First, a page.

Elba is an ancient piece of earth moving slowly away from the Italian mainland along with the other islands of the Tuscan Archipelago. It has a long history of human habitation, dating back to the stone age. Every great mediterranean civilization has tried to hold it, because it is rich in minerals gems, and most importantly iron. The iron mines are closed, but the beaches are open. Nearly 4 million tourists visit the island each year, primarily for the spectacular landscape and beautiful weather. The island is nearly all mountains and sea shore, with a small stretch of plain in the center. I came to Elba to work on a garden, il Orto dei Semplici Elbano, a small botanical garden devoted to the plants and horticulture of the island. I had started working there 10 years ago and have not visited since. I was happily surprised to see Il Parco Nazionale Arcipelago Toscano, had a stronger presence and the wild parts of the island felt wilder, freer than I remembered. This means a lot to an American, especially one form the Pacific Northwest, where there is so much wilderness. As much as I like to see progress I like to see regression. As much as I enjoy the wealth of history on the island, i like to know nature is taking over. Holly oak ( Quercus ilex ) forests once dominated the island, decemated for building and burning, especially on the eastern end of the island, and kept from returning by grazing. Oaks had notably returned, wildlife , in particular birds seemed everywhere. And because it was October tourists were scarce. I could hike the mountains alone for hours and soak up the splendor. Here are a few photos to give you an idea about why I returned to this place.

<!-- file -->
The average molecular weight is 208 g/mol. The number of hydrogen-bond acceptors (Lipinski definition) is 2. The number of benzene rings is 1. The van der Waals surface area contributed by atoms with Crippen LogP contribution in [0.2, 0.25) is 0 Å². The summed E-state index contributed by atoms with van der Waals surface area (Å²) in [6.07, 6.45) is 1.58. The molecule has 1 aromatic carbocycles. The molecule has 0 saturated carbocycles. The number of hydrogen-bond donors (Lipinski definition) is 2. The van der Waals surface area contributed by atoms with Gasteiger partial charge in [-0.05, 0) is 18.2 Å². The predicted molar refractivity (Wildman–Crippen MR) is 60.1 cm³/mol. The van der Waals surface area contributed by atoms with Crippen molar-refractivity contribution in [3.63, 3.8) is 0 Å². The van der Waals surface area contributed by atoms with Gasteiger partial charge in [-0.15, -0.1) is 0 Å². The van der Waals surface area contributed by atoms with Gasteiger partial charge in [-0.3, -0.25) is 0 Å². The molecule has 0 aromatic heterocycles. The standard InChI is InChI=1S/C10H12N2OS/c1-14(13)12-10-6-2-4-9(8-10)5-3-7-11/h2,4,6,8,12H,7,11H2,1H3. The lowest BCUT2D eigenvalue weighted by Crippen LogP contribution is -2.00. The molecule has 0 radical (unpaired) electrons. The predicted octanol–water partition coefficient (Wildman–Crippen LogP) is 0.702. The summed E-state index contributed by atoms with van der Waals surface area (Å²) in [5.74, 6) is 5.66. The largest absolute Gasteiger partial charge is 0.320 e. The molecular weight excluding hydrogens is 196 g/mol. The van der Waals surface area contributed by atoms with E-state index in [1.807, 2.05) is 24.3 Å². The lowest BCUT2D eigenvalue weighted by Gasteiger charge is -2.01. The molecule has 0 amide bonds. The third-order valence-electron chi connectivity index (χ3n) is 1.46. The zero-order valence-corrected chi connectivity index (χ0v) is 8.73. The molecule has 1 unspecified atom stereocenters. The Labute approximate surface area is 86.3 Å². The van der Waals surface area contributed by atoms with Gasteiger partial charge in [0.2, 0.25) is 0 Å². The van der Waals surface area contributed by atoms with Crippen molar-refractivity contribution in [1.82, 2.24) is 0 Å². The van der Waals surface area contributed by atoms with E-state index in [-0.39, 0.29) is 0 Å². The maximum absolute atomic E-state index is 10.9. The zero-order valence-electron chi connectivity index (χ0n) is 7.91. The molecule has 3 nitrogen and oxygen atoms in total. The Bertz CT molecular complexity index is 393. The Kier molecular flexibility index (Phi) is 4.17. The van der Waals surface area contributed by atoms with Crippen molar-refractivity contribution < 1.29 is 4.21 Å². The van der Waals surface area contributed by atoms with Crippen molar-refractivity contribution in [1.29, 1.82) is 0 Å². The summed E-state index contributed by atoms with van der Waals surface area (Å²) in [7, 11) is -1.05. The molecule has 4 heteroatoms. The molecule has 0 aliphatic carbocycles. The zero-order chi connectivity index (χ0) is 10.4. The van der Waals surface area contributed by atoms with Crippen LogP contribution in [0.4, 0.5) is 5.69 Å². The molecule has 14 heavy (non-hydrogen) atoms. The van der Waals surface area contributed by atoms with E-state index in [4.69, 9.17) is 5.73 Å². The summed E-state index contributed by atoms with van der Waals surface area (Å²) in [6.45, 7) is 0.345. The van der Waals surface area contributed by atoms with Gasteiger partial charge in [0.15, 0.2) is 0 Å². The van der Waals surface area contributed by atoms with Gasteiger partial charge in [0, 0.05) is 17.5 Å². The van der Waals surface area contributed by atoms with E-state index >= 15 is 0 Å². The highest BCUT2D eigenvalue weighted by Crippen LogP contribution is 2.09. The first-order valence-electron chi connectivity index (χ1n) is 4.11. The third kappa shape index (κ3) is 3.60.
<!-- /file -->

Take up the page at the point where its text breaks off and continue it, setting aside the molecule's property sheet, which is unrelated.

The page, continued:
The island rises out of the Tyrrhenian Sea and reaches heights quite quickly.
The scirroco blew in fog and the fragrance of Saharan sands lingered in the air.
A view to the east from Monte Strega. The city is Portoferraio, the main city on the island. The mountain behind it is Monte Capanne, the largest on the island. It has it own unique flora near the peak.
A walk under the pines (Pinus pinea) Somebody had already eatten all the pine nuts.